Ever since Every Child Ready to Read focused children’s librarianship on scientific research and empowered librarians to see themselves as experts who can speak to parents, our field has increasingly looked to brain development to support our practices and inform what we do.
Early literacy, however, is not the only growth going on in the brains of our early childhood customers. Executive Functioning skills start to develop at around 7-8 months and peak between ages 3-5. Can librarians help with this development as well?
According to Harvard University’s Center on the Developing Child, executive function refers to a set of skills that allow a person to successfully plan ahead, meet goals, exhibit self-control, follow multi-step directions, experience emotional balance, stay focused, and more. They compare executive function to an air traffic control system—it helps our brains prioritize tasks and “land” our goals safely. The main executive functions are Cognitive Control, Behavioral Control, and Emotional Control, according to the Cleveland Clinic.
Children are not born with these skills; however, they can be developed throughout early childhood with simple interventions. For example, a responsive caregiver playing peekaboo with an infant helps that child learn impulse control as they anticipate their surprised reaction. The child’s working memory—the ability to hold on to a memory for a brief period of time while doing something else—is also being developed. These skills will help children develop patience, be able to follow directions, remember how to perform multi-step skills like long division, and more.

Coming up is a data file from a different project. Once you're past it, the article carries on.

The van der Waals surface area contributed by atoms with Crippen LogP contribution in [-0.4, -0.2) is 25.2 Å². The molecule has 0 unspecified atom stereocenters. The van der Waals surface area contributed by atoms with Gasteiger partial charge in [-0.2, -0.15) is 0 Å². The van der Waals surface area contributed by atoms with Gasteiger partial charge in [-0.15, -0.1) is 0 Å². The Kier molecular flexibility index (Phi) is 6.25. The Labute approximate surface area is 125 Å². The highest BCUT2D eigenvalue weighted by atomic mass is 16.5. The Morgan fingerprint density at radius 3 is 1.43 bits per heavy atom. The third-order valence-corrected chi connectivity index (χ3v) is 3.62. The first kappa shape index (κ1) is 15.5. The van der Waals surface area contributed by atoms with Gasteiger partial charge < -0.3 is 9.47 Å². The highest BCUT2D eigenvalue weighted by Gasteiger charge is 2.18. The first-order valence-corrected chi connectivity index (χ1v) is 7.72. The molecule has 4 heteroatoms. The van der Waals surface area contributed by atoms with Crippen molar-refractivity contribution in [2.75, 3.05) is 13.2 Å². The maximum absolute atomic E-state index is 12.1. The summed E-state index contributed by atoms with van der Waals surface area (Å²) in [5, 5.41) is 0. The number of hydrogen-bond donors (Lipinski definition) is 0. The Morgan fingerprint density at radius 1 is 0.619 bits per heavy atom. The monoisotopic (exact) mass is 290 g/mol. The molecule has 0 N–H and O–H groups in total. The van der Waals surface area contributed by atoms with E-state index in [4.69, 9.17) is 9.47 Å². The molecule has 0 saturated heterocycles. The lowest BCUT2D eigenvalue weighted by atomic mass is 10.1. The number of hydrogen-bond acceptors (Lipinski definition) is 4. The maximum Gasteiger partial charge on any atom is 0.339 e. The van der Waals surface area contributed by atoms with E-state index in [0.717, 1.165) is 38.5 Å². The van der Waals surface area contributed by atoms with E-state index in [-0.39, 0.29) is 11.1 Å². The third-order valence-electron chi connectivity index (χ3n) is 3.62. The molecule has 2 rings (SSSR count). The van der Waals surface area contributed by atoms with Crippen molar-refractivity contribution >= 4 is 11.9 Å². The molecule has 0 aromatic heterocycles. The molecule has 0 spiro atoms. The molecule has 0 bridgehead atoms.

One fun way to practice impulse control is to use manipulatives such as shaky eggs, bean bags, or a parachute. Shake, shake, shake them…and then STOP! The ability for a little one to stop an activity until you tell them to restart helps then develop impulse control. Tell caregivers why you are playing that game, and that they can do the same. Playing “traffic” with a stop sign, or good old Simon Says can also stretch emerging executive function skills.
Giving kids a sense of time can also help with planning ahead/not being late. Ask a preschooler how long they think a craft will take to complete and time them. Tell them the actual time so they can adjust their expectations.
Read books about emotions and talk about the vocabulary inside. Learning how to use words to express how they are feeling helps young children regulate their emotions.
How else can librarians address executive function growth?
This post addresses the core competencies of I. Commitment to Client Group, III. Programming Skills, and VII. Professionalism and Professional Development.